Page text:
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    tonyv
    Welcome to the Poetry Magnum Opus Front Page where I hope to feature quality articles and other content of interest. Start by checking out the Blogs. Visit Tinker's Blog where Judi Van Gorder, the PMO Administrator who has painstakingly built the popular Poetry Magnum Opus REFERENCE SECTION resource, can showcase Reference Section topics of interest and other matters she may deem relevant and desirable to highlight. Also check out the PMO Members' Promotional Blog where PMO members may promote their published works, themselves, and their other artistic pursuits receiving comments from PMO members and non-members alike. Of course, the heart of PMO is and always will be the PMO Forums where members showcase and archive their works and interact with each other. Access these components from the menu bar above.
    Tõnis Veenpere aka tonyv
     

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    • Apologies Tony. I thought I had responded. Thank you for your comments, and yes the structure was intentional, pleased you enjoyed. all the best Phil  
    • Cool find. These are all great points in the linked article. Each one of them could be discussed in great detail and supplemented with examples. So much work to be done ... Tony
    • Very nice work, Phil. I enjoyed the mood of the piece also its clean, polished layout on the page of what appears be a tasteful, elegant publication. The poem has an ultra-finished look, especially with the choices in first and last words -- hullabaloo/peek-a-boo -- whether that was an intentional consequence or not. The title is perfect. Tony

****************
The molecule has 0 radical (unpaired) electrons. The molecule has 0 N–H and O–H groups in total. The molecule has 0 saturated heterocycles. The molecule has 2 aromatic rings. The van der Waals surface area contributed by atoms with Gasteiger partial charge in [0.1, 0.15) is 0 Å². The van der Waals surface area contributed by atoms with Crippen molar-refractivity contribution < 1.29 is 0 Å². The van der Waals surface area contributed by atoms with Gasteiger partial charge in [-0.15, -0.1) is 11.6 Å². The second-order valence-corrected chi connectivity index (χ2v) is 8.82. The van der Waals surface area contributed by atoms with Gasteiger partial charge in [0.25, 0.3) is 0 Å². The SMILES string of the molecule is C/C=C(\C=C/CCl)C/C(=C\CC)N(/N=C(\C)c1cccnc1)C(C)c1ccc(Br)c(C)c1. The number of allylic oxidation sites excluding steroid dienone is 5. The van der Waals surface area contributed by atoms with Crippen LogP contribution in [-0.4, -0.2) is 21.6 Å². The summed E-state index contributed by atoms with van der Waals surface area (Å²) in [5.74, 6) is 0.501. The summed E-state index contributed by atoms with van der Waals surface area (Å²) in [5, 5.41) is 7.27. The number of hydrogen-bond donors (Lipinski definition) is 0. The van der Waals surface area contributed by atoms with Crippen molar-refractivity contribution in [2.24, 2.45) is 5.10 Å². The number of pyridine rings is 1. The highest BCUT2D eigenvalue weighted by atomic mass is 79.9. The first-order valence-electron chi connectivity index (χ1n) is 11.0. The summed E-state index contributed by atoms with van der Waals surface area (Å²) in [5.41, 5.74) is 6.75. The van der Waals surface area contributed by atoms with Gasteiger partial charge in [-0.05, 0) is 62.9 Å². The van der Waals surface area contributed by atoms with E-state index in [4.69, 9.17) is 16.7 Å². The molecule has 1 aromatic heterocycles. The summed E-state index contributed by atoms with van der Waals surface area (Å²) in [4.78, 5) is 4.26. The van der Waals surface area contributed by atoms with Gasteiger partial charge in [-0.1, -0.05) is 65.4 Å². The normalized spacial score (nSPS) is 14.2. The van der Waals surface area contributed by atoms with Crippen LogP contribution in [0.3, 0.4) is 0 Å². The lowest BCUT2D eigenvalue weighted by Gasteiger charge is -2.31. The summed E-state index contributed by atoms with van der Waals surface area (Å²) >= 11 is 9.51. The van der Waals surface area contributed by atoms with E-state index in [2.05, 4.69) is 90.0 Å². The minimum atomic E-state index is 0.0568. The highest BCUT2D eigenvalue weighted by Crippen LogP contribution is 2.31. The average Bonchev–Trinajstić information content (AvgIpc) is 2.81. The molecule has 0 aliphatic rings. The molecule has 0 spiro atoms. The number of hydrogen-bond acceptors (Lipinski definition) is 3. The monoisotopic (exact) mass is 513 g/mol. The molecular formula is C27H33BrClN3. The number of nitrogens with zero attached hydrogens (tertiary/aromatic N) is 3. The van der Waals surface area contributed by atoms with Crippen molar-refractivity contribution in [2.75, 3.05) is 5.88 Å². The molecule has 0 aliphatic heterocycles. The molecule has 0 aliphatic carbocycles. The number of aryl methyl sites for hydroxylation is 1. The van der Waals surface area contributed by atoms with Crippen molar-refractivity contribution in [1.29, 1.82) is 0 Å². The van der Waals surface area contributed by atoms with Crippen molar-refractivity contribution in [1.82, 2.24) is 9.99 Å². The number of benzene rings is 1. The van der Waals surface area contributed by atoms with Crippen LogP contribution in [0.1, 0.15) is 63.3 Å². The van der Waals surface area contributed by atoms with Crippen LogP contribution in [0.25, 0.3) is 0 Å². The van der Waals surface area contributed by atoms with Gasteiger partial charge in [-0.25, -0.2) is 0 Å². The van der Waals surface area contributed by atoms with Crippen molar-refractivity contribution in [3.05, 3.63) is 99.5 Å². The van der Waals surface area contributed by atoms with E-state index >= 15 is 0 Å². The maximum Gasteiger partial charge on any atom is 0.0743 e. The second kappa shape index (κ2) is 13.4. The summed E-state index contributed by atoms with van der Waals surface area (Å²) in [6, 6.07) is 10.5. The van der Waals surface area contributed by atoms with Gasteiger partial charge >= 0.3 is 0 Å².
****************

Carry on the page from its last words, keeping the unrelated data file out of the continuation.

• Nice addition Badge Thanks.    

      Yes beginning and end words in the line have extreme importance.  It always surprises me when modern poets end a line with "and".  I see it all of the time.  Your point of beginning with a trochee for balance makes total sense.  Beginning with a trochee always commands attention on the first syllable.  In To Read a Poem by Donald Hall, his first chapter is "Good Poems" and proceeds to explicate 3 poems, the first is Robert Frost's Stopping by Woods on a Snowy Evening.  He spends a lot of time discussing word placement in the line and how the beginning and end lines are.  Frost was a genius at it.

      ~~Tin
    • hi Tink Many relevant points made in that article. The emphasis on pattern in particular. I do feel, especially in the use of rhyme, that lines trot to an inevitable end line weight. The use of a trochee at the beginning of a line provides counter to that weight; a caesura also provides pivot balance; verbs and nouns placed at the line beginning provide dynamic. A pattern of weak words to begin lines can be as flawed as weak end line words in the overall effect. Thanks for sharing badge
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